- The big point is not presented at the outset; it arrives
suddenly at the end
- There are no citations
- Takeaway: prepare your reader for what is to follow;
take the time to explain the cases in detail; highlight the
important points and quote from the cases to show what
the courts emphasized.
CRAC for Madame S.
Madame S. can probably escape liability here if she can
show that she honestly believed she could tell the future.
In general, a party can be charged with fraud only if she
sought to deceive another party, to the financial
detriment of the latter. For example, in [case], the
accused was held liable for fraud because . . . [more
examples]
Courts have been reluctant to hold parties liable for fraud
unless the party knew that she was making false
representations.
Therefore, if Madame S can show that she believed in her
ability to tell the future by reading palms, she will likely
escape liability for fraud.
CRAC for Madame S, cont’d
• In this case, whether Madame S’s conduct
is deemed fraudulent depends in large
part on whether the Crown can show that
she thought she was duping her clients. …
[similar caselaw, if available]
Topic v. Thesis Sentences
Topic sentences: favoured by teachers of
composition; excellent for writing essays.
Terrible for writing legal memos.
A topic sentence leads the reader into the
paragraph by hinting at what is to follow,
and deliberately avoids giving away the
argument that is to follow. This is a bad
idea in legal writing.
Topic v. Thesis Sentences
Thesis sentences: disfavoured by teachers
of composition, but loved by teachers of
legal writing. Remember the lesson: keep
it boring. Begin the paragraph by explaining, as concisely and directly as possible,
the concepts to be discussed and the
conclusion they will point to. Do not hint at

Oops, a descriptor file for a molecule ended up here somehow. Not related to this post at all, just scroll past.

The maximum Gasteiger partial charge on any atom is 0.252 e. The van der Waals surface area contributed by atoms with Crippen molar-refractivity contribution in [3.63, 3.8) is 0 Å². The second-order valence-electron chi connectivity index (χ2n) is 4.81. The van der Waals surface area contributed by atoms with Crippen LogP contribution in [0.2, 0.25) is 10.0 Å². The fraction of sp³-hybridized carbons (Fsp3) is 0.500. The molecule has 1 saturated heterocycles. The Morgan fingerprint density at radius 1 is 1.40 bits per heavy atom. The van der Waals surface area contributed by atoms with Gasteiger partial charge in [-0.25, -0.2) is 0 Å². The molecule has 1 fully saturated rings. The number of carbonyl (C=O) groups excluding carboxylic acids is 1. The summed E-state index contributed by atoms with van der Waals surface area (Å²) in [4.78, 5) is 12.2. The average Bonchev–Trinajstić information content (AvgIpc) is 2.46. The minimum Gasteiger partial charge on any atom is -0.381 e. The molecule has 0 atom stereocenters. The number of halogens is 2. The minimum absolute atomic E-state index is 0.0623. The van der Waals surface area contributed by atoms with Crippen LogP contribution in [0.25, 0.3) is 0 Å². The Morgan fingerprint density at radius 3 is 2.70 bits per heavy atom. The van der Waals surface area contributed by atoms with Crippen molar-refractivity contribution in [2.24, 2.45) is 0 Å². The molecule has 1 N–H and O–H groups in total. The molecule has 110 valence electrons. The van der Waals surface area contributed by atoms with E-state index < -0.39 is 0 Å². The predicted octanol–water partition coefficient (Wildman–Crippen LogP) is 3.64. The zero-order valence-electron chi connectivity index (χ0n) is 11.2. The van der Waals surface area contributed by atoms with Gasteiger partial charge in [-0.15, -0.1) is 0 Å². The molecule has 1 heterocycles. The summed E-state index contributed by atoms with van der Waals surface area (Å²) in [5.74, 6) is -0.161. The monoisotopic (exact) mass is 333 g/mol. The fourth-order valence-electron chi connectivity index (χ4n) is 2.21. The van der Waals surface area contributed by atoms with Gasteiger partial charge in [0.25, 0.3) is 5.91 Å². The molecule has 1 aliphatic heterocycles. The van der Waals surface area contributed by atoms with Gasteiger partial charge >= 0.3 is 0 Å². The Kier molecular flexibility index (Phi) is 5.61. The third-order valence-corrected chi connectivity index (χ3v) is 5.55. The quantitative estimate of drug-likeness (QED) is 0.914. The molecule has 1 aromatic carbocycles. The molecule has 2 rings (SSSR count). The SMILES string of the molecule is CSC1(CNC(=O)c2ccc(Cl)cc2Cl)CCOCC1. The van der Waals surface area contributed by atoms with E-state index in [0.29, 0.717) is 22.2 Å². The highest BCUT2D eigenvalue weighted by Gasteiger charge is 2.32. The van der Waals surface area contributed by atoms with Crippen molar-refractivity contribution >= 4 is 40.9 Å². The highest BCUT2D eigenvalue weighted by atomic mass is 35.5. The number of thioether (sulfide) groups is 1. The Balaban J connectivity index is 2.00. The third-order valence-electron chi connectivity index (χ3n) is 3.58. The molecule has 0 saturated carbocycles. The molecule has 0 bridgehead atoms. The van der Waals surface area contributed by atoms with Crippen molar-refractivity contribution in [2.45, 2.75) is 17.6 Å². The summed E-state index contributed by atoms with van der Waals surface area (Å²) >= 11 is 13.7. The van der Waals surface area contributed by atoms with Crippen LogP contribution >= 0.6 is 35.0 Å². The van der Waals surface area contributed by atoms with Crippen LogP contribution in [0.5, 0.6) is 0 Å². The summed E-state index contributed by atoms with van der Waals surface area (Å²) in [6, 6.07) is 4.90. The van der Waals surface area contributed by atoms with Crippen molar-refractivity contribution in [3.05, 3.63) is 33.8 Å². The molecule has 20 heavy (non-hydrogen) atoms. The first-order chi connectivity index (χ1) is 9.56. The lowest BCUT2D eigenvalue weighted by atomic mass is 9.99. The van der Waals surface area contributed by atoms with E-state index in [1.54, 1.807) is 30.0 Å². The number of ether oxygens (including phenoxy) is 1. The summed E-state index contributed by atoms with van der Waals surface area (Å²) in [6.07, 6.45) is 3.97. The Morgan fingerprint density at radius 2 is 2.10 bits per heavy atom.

what will follow; state what will follow.
Topic v. Thesis Sentences
Topic sentence [avoid]:
– Wapner v. Denton dealt with when a choice is
sufficiently voluntary to constitute assumption
of the risk.
Thesis sentence [better]:
– A choice is not voluntary if the person is
forced to choose between the threatened
harm and another equal or greater harm.
Topic v. Thesis Sentences
Topic sentence [avoid]:
– In evaluating liability for fraud, courts have
considered a wide variety of factors including
materiality.
Thesis sentence [better]:
– An accused cannot be convicted for fraud if
her allegedly false representations were not
material to the transaction.
More (bad) topic sentences
The voluntariness requirement for mens rea
has been the subject of debate for many
years.
Courts have long sought a principled basis
for the bar on relitigating fully adjudicated
claims.
The Rooker-Feldman doctrine is one of the
most complicated aspects of the modern
law of abstention.
Objective versus Persuasive Writing
Remember the audience. In objective
writing (such as a memo), we assess the
landscape as a “reasonable person”
would, and include all relevant objects that